A Web Designers Launch Checklist

March 01, 2013 – by Fhoke

A Web Designers Launch Checklist

This article also appeared in webdesign.tuts+ on March 6th 2013.

As web designers we’ve been through it all, from perfect site launches to ones that have turned into complete nightmares. Through our experiences we’ve compiled a list, in no particular order, of a process we go through before we launch a website. This won’t cover everything but should give you a quick overview of what you could be doing or adding to your own launch checklist.

To make your task even easier, webdesign.tuts+ created a number of versions of this checklist, including an HTML version, Markdown, PDF and Evernote. Download them all from the Tuts+ GitHub account.

Successful Site Launch

After having invested a lot of time in a project launch day will be in sight. Before you get there you’ll still have important issues that need addressing to achieve a successful site launch, get these right and both you and your client will be happy.

Remember, before you show anything to a client make sure the site matches the original spec, is pixel perfect to the designs you presented and fulfills their original brief.


Get a small team together (it doesn’t just have to be web designers) and go over the content of the site with a fine tooth comb and make sure you get this right.

Good content works towards a great site.

Spelling – Check and check again. Run a spell check. Better still get others involved. You can never have enough people making sure copy is correct. Look out for any errors as well as checking for widows or orphaned words in important paragraphs.

Copy – Make sure real copy is in place and all placeholder text is removed. There is nothing worse than seeing lorem ipsum in a mission statement.

Contact Details – It seems obvious but make sure these are correct. Without them how do you expect people to get in touch? Check phone numbers, check email addresses and test that these are working, make a call or send an email and check they are received.

Copyright – If you plan on using a date in the copyright info make sure it is set to automatically refresh from the time stamp on the server, and that the copyright owner is correct.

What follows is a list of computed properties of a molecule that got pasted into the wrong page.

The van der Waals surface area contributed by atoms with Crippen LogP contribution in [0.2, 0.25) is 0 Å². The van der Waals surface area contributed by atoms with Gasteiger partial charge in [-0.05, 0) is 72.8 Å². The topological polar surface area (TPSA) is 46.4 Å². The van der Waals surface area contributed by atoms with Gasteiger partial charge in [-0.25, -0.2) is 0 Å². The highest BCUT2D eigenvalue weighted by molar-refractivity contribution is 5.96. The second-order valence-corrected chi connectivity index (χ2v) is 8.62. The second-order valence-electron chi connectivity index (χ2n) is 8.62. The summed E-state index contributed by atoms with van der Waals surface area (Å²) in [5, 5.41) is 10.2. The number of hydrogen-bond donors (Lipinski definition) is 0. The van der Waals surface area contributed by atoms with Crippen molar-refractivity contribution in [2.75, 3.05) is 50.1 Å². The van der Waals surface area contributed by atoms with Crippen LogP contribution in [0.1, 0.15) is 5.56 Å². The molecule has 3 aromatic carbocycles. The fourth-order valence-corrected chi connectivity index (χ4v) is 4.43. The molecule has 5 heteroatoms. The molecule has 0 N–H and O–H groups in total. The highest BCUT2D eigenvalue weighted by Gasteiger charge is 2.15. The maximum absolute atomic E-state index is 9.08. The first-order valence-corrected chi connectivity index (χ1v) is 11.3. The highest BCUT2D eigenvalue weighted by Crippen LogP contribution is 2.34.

Terms – If you are providing a service or are involved in promotions then you will need terms available for visitors to read. If you are unsure as to how these should be written then consult a lawyer for best advice. Remember make these as clear as possible. There is nothing worse than being baffled by legal jargon.

Privacy – If you use cookies, capture data, or distribute data, then you need a privacy policy. Keep these simple and be clear on what data you collect and provide details of how you can be contacted for further information.


Does it work? This might seem obvious but above all else this is the most important part of a project.

You might have everything else in place but if the site doesn’t work correctly what’s the point in launching it.

Minor bugs may appear when visitors use the site for the first time but making sure it works at near 100% will ensure a successful site launch.

Compatibility – Check the site works across all browsers and platforms. As web designers you should be in the know about the latest browsers making the client aware at the beginning of a project what platforms you will build and test to. Use platforms such as Responsivator and Browser Stack to test sites quickly as well as on physical browsers and devices.

Favicon – Obvious but this can be missed. Look at creating on iOS home screen icon too.

Logo – Does the logo link to the index page?

404 Pages – Check you have these in place, make sure they signpost ways for a user to get back into the site or direct them to pages of interest with relevant links.

Redirects – If you are redirecting pages use suitable 301 re-directs over 302.